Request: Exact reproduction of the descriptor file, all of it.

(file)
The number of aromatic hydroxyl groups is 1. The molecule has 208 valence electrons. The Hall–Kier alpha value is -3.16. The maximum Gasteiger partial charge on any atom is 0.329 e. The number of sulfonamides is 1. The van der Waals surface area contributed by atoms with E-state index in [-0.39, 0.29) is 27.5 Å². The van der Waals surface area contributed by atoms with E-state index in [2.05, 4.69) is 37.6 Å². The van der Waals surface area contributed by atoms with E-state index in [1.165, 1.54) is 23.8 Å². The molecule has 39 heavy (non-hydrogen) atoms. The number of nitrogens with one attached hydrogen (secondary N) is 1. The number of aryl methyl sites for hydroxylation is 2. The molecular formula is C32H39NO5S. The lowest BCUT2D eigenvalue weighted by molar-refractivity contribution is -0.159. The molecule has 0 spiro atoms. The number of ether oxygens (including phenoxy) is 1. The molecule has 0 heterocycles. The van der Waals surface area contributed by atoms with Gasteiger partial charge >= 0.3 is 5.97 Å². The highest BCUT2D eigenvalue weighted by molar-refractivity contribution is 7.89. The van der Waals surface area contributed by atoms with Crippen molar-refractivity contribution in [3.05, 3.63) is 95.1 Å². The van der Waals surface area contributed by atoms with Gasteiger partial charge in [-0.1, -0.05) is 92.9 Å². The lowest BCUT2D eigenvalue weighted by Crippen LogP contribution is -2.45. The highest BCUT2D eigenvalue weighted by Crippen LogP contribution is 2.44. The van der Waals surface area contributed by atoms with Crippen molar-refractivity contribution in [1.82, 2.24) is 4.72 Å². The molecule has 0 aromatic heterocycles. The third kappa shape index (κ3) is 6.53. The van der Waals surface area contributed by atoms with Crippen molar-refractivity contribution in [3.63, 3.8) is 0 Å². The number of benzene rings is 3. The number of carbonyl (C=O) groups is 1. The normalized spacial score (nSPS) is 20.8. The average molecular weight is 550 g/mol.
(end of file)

The number of aromatic hydroxyl groups is 1. The molecule has 208 valence electrons. The Hall–Kier alpha value is -3.16. The maximum Gasteiger partial charge on any atom is 0.329 e. The number of sulfonamides is 1. The van der Waals surface area contributed by atoms with E-state index in [-0.39, 0.29) is 27.5 Å². The van der Waals surface area contributed by atoms with E-state index in [2.05, 4.69) is 37.6 Å². The van der Waals surface area contributed by atoms with E-state index in [1.165, 1.54) is 23.8 Å². The molecule has 39 heavy (non-hydrogen) atoms. The number of nitrogens with one attached hydrogen (secondary N) is 1. The number of aryl methyl sites for hydroxylation is 2. The molecular formula is C32H39NO5S. The lowest BCUT2D eigenvalue weighted by molar-refractivity contribution is -0.159. The molecule has 0 spiro atoms. The number of ether oxygens (including phenoxy) is 1. The molecule has 0 heterocycles. The van der Waals surface area contributed by atoms with Gasteiger partial charge >= 0.3 is 5.97 Å². The highest BCUT2D eigenvalue weighted by molar-refractivity contribution is 7.89. The van der Waals surface area contributed by atoms with Crippen molar-refractivity contribution in [3.05, 3.63) is 95.1 Å². The van der Waals surface area contributed by atoms with Gasteiger partial charge in [-0.1, -0.05) is 92.9 Å². The lowest BCUT2D eigenvalue weighted by Crippen LogP contribution is -2.45. The highest BCUT2D eigenvalue weighted by Crippen LogP contribution is 2.44. The van der Waals surface area contributed by atoms with Crippen molar-refractivity contribution in [1.82, 2.24) is 4.72 Å². The molecule has 0 aromatic heterocycles. The third kappa shape index (κ3) is 6.53. The van der Waals surface area contributed by atoms with Crippen molar-refractivity contribution in [3.63, 3.8) is 0 Å². The number of benzene rings is 3. The number of carbonyl (C=O) groups is 1. The normalized spacial score (nSPS) is 20.8. The average molecular weight is 550 g/mol.